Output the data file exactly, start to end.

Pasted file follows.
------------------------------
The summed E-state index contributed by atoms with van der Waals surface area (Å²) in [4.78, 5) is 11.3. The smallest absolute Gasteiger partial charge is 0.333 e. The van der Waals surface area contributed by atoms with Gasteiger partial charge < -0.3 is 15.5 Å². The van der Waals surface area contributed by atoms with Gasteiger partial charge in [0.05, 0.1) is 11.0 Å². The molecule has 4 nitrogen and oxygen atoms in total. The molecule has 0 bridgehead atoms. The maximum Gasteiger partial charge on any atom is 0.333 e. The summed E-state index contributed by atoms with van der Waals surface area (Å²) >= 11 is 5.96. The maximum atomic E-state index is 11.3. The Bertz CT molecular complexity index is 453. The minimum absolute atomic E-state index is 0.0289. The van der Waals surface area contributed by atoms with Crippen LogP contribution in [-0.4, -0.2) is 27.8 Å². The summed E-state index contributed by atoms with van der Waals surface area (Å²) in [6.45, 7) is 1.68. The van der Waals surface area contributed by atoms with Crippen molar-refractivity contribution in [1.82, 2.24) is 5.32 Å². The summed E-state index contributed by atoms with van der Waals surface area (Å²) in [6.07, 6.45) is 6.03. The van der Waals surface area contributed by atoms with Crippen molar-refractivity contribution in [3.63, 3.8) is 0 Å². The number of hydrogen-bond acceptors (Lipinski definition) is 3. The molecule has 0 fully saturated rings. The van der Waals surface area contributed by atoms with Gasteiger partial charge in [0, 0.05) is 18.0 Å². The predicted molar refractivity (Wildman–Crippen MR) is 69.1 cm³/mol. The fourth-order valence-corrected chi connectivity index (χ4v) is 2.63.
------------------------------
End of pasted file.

The summed E-state index contributed by atoms with van der Waals surface area (Å²) in [4.78, 5) is 11.3. The smallest absolute Gasteiger partial charge is 0.333 e. The van der Waals surface area contributed by atoms with Gasteiger partial charge < -0.3 is 15.5 Å². The van der Waals surface area contributed by atoms with Gasteiger partial charge in [0.05, 0.1) is 11.0 Å². The molecule has 4 nitrogen and oxygen atoms in total. The molecule has 0 bridgehead atoms. The maximum Gasteiger partial charge on any atom is 0.333 e. The summed E-state index contributed by atoms with van der Waals surface area (Å²) >= 11 is 5.96. The maximum atomic E-state index is 11.3. The Bertz CT molecular complexity index is 453. The minimum absolute atomic E-state index is 0.0289. The van der Waals surface area contributed by atoms with Crippen LogP contribution in [-0.4, -0.2) is 27.8 Å². The summed E-state index contributed by atoms with van der Waals surface area (Å²) in [6.45, 7) is 1.68. The van der Waals surface area contributed by atoms with Crippen molar-refractivity contribution in [1.82, 2.24) is 5.32 Å². The summed E-state index contributed by atoms with van der Waals surface area (Å²) in [6.07, 6.45) is 6.03. The van der Waals surface area contributed by atoms with Crippen molar-refractivity contribution in [3.63, 3.8) is 0 Å². The number of hydrogen-bond acceptors (Lipinski definition) is 3. The molecule has 0 fully saturated rings. The van der Waals surface area contributed by atoms with Gasteiger partial charge in [0, 0.05) is 18.0 Å². The predicted molar refractivity (Wildman–Crippen MR) is 69.1 cm³/mol. The fourth-order valence-corrected chi connectivity index (χ4v) is 2.63.